When petroleum coke powder is used as starting material, a minum bed depth of 1 cm is required. For fluorination at 380° C., the reaction time is controlled to give a weight increase of 117% corresponding to approxately 54%F. The color of CFx on the surface of the CFx layer is uniforly white. This color persists through two thirds of the bed depth. The color in the bottom third of the bed changes gradually from white to gray and is alost black at the bottom. This product gives no initial voltage delay when used as a cathode active material in a Li/CFx battery.
In general, the weight gain of the carbon resulting from the fluorination of the carbon, in accordance with the invention, is at least 10 percent and more appropriately at least about 50 percent. Preferably, the weight gain should be of the order of from about 100 to 140 percent.
As illustrated by the drawing, FIG. 1 shows the discharge curve of a comercially available fluorinated carbon illustrating the typical initial discharge characteristics. It has a 130 mV voltage suppression at an approxate discharge rate of 2.4 mA/cm2.
The effect of the depth of the carbon layer is illustrated in FIGS. 2, 3 and 4. FIG. 2 shows the discharge curve of fluorinated carbon with 54%F made from petrolum coke powder in a bed 0.5 cm thick. An initial voltage suppression of about 120 mV is obsered. When the bed depth is increased to 0.65 cm, the voltage-delay is reduced substantially although not completely eliinated. The discharge curve shown in FIG. 3 becomes more sloping. When the bed depth is increased to 1 cm, the initial voltage suppression is completely eliminated. This is shown by the discharge curve of the fluorinated carbon shown in FIG. 4.
The proper degree of inhomogeneity resulting from the increase of carbon bed depth is essential for producing a CFx with no initial voltage suppression upon discharge of a Li/CFx battery. In order to demonstrate the nature and effect of inhomogeneity, study of blending several CFx 's with different x value was conducted. Underfluorinted CFx 's with x-value ranging fro 0.14 to 0.46 were used. Table 1 shows the different weight percent of the underfluorinated CFx 's used in mixtures of A and B. The bulk material, CF1.0 (80% by weight) has initial discharge characteristics as shown in FIG. 1. However, in the discharge curve of mixture A shown in FIG. 5, the initial voltage suppression is alost completely elinated. In mixture B, with CF0.23 and CF0.35 omitted, the initial voltage suppression as shown in FIG. 6 is substantially minized but not elinated. The results indicate that a mixture of different components of CFx 's with different x-values is required to eliminate initial voltage suppression. This type of mixture or inhomogeneity is adequately supplied by the fluorinated carbon obtained by the process of the invention.
In the case of crystalline carbon, the CFx with no initial voltage delay is easier to obtain than from petroleum coke. A relatively thin bed depth can provide the required inhomogeneity. FIG. 7(a) shows a discharge curve of a fluorinated carbon prepared by fluorinating a 0.5 cm thick bed of crystalline carbon at 460° C. Again, the reaction time is controlled to give a non-homogeneous CFx. The color distribution in the static bed reactor after fluorination is similar to that made from petroleum coke. Brownish white CFx appears across the bed uniformly. This brownish white color persists through half of the bed depth and then changes from brownish gray to black in the bottom half of the CFx layer. Fluorination of the same material under the same conditions with prolonged reaction te gives a CFx with a noral voltage delay at the initial stage. The discharge curve of this CFx is shown in Curve "b" FIG. 7. A characteristic initial voltage suppression is observed.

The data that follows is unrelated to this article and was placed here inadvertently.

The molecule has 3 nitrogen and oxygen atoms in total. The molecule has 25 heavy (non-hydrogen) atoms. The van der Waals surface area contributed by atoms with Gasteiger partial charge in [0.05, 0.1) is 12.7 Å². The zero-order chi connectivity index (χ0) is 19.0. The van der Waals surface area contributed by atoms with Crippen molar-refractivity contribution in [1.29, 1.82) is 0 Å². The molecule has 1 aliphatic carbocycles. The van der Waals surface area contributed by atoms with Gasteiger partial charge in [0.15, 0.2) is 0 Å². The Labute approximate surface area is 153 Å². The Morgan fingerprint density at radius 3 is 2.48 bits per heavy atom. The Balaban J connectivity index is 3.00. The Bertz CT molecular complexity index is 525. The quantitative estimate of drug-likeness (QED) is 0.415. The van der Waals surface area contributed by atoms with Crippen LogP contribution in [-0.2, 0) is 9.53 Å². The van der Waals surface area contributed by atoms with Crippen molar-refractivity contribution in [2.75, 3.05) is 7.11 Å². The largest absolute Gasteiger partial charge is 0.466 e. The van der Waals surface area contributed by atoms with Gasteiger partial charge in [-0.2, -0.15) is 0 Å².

Because of the nature of crystalline carbon, the fluorinated carbon produced from this material at 460° C. has high free oxidizing power. However, the free oxidizing power can be minimized by washing with 95% ethanol. FIG. 8 shows the discharge curve of the material giving the discharge curve "a" of FIG. 7 washed with 95% ethanol in a Soxhlet extractor for 5 days. The high front end voltage disappears without introducing a voltage suppression. The high front end voltage is mainly due to the adsorbed fluorine which caused the high free oxidizing power.
The nature of the reaction apparatus of a kind which may be used to produce the fluorinated carbon in accordance with the process of the present invention will be described with reference to FIG. 9 of the drawing. FIG. 9 illustrates a thermobalance device. The thermobalance is a type of static bed reactor where starting carbon is contained in a 2" or 3" diameter nickel pan 20. The fluorine gas diluted with nitrogen is fed to the unit at 28 and is brought to the top of the reactor by a tube inside the reactor. The fluorine and nitrogen gas mixture flows in a direction perpendicular to the sample pan 20. The reactor temperature is maintained by a three-zone tube furnace 22 surrounding the 4" diameter monel reactor 23 with three internal sensing thermocouples 24. A as outlet is shown at 29.